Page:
The really fantastic thing about Chicago is that if there’s any kind of ego at all, in the very least, the art comes first. And I have learned the most valuable lessons about how to take care of your instrument, your body, yourself, in order to show up and meet the demands of the work. When I did Moby Dick at Lookingglass Theatre, I had never done such physical theater before. It was out of the frying pan into the fire, and you just go and you learn. The amount of support that I had around me in that process was pretty amazing. Just the way everybody rallied around, I do feel like that can be an experience sometimes that is a little bit unique to Chicago theater because there is a sense of community, for better or for worse, that exists here.
His acting style is fluid and a paradox to being a member of the LGBTQ community. Without a sense of fluidity, or being able to evolve or exist outside of methods or labels, you can never grow. Even with his experience in classical theatre to evocative newer pieces, he doesn’t subscribe to just one school of acting.
I’m a little Frankenstein and I kind of feel like the actors I have encountered, ones I love watching the most, are usually those who just borrow and steal and then turn it into something that is uniquely them and that they are uniquely suited to. One of the biggest things that we tend to overlook when we’re talking about technique in the craft is essence, right? The things that make you uniquely you are some of the most important aspects of building a character, building a role, stepping into a world, and fully inhabiting it. You have to bring parts of yourself to it. The really fun part for me is finding the variances and nuances that exist from person to person and how they handle different situations. In terms of whether it’s Stanislavsky or Meisner or whatever it is, really and truly, I think whatever just helps you get there is the best method.
Daniel was deep into his critically acclaimed performance in Hamlet when the audition for Chicago Fire came about. Little did Daniel know what this audition would do for his screen career, and how close he came to not even going in. Life circumstances were casting a shadow.
I was looking around at my life and I said, I’m broke. I was thinking, I need to just go work in somebody’s restaurant and make some money. So, I was not going to do the audition. My agents were like, you should do it. They were saying, why don’t you just look at it and see if you like it? I looked at the material for the role, and it was Ritter and it was awesome. It landed on me in a way where I was like, okay, let me just play around with it. And then I played around with it and I really loved him.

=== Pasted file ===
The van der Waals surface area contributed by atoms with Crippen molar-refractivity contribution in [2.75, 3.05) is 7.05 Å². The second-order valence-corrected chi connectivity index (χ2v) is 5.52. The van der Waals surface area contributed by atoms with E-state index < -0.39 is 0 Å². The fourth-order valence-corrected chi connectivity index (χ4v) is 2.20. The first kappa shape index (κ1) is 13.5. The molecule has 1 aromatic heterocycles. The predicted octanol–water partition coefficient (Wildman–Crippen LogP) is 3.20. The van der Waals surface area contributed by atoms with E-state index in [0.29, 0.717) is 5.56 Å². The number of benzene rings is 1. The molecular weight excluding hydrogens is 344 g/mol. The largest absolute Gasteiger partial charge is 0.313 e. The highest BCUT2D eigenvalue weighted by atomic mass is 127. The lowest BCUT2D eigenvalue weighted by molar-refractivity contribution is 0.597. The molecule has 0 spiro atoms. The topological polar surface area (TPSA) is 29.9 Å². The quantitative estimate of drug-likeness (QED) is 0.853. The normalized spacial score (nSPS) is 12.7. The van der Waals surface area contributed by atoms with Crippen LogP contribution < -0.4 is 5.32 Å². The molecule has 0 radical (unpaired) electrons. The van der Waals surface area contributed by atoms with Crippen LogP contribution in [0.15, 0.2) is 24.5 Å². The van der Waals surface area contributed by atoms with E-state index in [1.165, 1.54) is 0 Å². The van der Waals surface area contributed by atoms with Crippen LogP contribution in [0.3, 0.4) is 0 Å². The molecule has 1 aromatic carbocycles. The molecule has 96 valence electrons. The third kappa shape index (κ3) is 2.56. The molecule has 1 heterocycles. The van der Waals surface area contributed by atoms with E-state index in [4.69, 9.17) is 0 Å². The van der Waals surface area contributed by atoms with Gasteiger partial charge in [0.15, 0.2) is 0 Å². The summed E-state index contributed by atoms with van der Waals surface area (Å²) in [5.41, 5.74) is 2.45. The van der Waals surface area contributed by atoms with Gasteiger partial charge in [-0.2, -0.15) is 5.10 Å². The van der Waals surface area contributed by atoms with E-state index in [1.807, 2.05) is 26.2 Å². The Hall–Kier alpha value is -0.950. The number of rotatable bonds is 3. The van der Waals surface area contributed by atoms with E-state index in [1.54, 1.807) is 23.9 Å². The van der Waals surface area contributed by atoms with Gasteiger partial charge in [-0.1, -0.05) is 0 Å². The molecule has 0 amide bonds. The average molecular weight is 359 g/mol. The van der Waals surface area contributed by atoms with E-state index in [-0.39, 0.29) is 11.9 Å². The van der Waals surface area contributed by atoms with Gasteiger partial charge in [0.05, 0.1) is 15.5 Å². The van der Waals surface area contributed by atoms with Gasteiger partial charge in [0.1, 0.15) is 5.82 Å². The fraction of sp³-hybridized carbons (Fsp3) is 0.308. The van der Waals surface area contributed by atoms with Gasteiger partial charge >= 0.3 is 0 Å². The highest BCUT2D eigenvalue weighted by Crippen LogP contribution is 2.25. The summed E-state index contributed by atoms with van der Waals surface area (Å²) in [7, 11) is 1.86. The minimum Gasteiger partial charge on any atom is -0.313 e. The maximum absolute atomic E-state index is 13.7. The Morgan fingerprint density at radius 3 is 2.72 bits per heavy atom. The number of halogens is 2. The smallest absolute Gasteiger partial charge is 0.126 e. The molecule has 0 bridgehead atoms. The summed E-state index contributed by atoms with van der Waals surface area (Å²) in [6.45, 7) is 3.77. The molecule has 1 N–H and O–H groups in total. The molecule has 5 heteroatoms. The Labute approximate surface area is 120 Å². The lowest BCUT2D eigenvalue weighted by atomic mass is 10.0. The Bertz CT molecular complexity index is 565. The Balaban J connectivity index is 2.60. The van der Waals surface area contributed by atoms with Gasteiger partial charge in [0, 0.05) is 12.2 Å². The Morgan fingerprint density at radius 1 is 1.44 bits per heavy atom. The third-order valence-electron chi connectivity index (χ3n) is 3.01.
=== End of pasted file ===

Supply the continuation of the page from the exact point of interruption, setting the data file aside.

I went into the audition and it was all blonde hair, blue eyes everywhere. I said, okay, this role is not for me. Sometimes that’s just how it works. Sometimes there’s a specific look or whatever, it is what it is. That’s the industry. I didn’t think I was going to get it but I went in and I just did it. I went before the director of that first episode, Reza Tabrizi (who’s an executive producer on our show now), and he was like, YOU. And I was like, wait, what? I was really grateful that my reps said to go and do this audition because here I am five seasons later. How crazy is that? It feels amazing. It feels really, really good because I’m at home and I’m at home in the role and there are so many parts of Ritter that speak to parts of me and vice versa. It’s a really fantastic job to have.
His first day on set is a Hollywood story in itself. He had literally just rolled into bed from his Hamlet performance when it was time to roll back out of bed for a 4:45am call time. It was the first day back on set for the cast who had all built their family during the previous seasons. Daniel was a lone sheep getting ready for his debut moment. This wasn’t stage work anymore – no lengthy rehearsals, no improv if the lines went wrong, no fixing it for the next show.
I was in the van on the way to the set, make sure I know my lines, make sure I know my lines, like that kind of energy. It was a very nerve-wracking day. There were four cameras in my face, they’re pumping smoke through a stairwell, it’s like 90 or almost 100 degrees outside, and it’s hotter in the stairwell. There’s these lights and it was my first time on a big set, so I just had to get locked in and narrow down my world so that my zone of focus became really tight. I got through the day. But it was fantastic. It was like something out of a dream for me.